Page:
“On this day in…”

June 20th 1997 - Eugenio Polgovsky’s Photographs

“Eugenio Polgovsky, is a young Mexico City photographer.  Polgovksy is 19 years old and recently graduated from high school.  He won a UNESCO award in Japan in 1996 for his work.  He has taken photos in Cracow, Poland and New York City.  At grunt he will exhibit 11 images from Mexico, New York and Poland.  While in Vancouver, Polgovsky is taking pictures within the Asian Community” (grunt publication)

Polgovksky is now a director, cinematographer and editor. He founded Tecolote Films in Mexico City in 2007.


“On this day in…”
February 9, 2001 - Tomoyo Ihaya's Garden of Life/Chart of Animism

“Because of my deep desire to explore the origins and co-existence of all living things,  I have a long lasting interest in such subjects as the philosophy of animism, folklore, mythology, and the natural environment.  Through daily contemplation, fascinating symbols of cosmos, natural objects, and old artifacts occur repeatedly in my mind.  I communicated with them and interpret them visually on paper.  Then, each symbol starts relating to the others through channels that together create a chart of wholeness.” (Tomoya Ihaya)

This exhibition features long patch paper murals combining mixed media techniques of papermaking, painting, staining, printmaking and collage and explores animist imagery from folklore and mythologies.  Ihaya’s work is based in printmaking techniques of etching and chine colle.  Her work evokes the natural world and uses archetypal images in a new and exciting way.


“On this day in…”

January 18th 2002 - Different/Diverse - Paolo Ravalico Scerri

“Difference is closely associated with being an outsider, and attached to individuals or groups that do not conform to the norm. There are many negative aspects that usually posit difference, as ‘wrong’ or as a threat to society.  But art has always celebrated difference as something good, innovative and diverse.  Difference is basically something good: what is different fruit in the market, a different suit in a shop window, a different lover in your bed can be - at varying levels of excitement - good things.  Difference initiated the powerful trick of Evolution: the natural selection, mindless but powerfully has succeeded thanks to the wealth provided by the multitudinous differences in nature.  We are 'naturally’ attracted by what we perceive as different, although judgement of it is suspended until our senses and our brains have assessed and dismissed possible hazards.” (grunt)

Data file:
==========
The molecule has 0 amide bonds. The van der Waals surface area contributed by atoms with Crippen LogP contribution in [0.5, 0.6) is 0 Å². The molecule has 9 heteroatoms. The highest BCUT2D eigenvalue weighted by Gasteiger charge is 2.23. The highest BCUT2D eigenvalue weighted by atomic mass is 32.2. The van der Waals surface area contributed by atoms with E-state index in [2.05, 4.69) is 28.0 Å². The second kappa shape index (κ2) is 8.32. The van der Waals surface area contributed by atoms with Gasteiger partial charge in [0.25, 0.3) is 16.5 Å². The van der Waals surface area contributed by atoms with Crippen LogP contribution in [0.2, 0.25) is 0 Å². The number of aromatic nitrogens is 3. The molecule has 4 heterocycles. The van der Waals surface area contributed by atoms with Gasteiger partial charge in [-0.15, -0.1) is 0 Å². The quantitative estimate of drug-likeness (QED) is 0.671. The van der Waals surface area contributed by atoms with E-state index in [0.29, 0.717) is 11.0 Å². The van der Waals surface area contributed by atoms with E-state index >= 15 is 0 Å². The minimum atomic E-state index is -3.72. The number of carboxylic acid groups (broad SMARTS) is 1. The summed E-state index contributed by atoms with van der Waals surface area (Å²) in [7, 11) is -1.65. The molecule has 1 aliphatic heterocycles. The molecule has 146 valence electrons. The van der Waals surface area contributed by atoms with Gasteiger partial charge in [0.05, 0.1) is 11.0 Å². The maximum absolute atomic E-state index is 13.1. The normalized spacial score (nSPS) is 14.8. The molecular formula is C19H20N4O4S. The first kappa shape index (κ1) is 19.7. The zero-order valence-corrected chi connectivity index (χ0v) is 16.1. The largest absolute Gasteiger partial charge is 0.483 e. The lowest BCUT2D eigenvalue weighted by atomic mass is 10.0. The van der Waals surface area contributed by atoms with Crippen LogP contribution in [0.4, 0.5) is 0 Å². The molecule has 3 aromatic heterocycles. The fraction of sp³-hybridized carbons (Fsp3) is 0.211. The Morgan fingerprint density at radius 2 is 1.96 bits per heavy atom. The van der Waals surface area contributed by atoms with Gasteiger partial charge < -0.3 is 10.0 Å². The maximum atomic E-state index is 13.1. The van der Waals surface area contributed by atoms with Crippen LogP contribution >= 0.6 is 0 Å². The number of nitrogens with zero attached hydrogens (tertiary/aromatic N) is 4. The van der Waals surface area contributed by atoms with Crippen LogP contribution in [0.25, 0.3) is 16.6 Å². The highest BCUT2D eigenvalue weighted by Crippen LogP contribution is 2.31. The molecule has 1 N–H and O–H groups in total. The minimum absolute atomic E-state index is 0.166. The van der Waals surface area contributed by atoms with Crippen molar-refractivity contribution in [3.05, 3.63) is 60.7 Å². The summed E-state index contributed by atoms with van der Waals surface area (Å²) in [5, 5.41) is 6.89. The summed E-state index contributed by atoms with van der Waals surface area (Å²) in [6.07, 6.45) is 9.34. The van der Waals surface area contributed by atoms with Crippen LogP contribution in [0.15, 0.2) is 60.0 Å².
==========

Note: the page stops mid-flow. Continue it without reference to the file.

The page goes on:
Different/Divers was curated by Vittorio Urbani and Terry Smith and brought together European video artists from the UK, Finland, Estonia and Italy. The program explored the notions of normalcy and the abnormal. The screenings were co-hosted by grunt and the Western Front and gave a strong look at the what was happening in European video practice at the time.

Different/Divers brings together European video artist from the UK, The screening and exhibitions give a strong look at current European video practice.


“On this day in…”
January 12th 1993 - Polly Bak’s “A Good Hearted White Girl’s Search for Identity”

“If we are to proceed and not keep repeating old patterns, we must all make ourselves uncomfortable and question whether any of our assumptions are true. What I assume is normal or ordinary is not normal or ordinary for those who have less mobility than I. 

Because I am the same colour as the powerful, some people will (consciously or unconsciously) act on their perception of me as the more powerful. This has nothing to do with how I perceive myself. 

And, sometimes I will take this privilege for granted and use it. 

I do not feel the pain of racism. I cannot help heal a pain I do not feel unless I follow the lead of those who do feel it. Yes, I feel the pain of living in a distorted society, but if I choose I can live with this pain permanently on some back burner. Some do not have this choice.” (Polly Bak - A Good-Hearted White Girl’s Search for Identity - pg.13)


“On this day in…”
May 15th 2009 - Natalie Ball’s “Circa Indian”

“Ball’s work addresses issues of authenticity, questioning the role of blood quantum and tribal belonging to practices of ethnographic portraiture. She is working to upend the historical discourses on Aboriginal people that have constructed a limited and inaccurate visual archive that distorts our past experiences and misinforms contemporary expectations of who we are.

The work taken in its entirety as an installation holds together, but loosely enough that each object has its own space. Experienced together, the work wraps the viewer in a history, both foreign and familiar according to one’s own experience, but clearly a history that has diverged from what has been taught in grade school, or recounted in film. It is a murkier history, a more convoluted and engaging story. Ball has created her own re-presentationof historical fact, and in doing so poses questions about both historical and contemporary identity and identity signifiers for Native people, and the questions are left hanging in the gallery space for the viewer to engage.”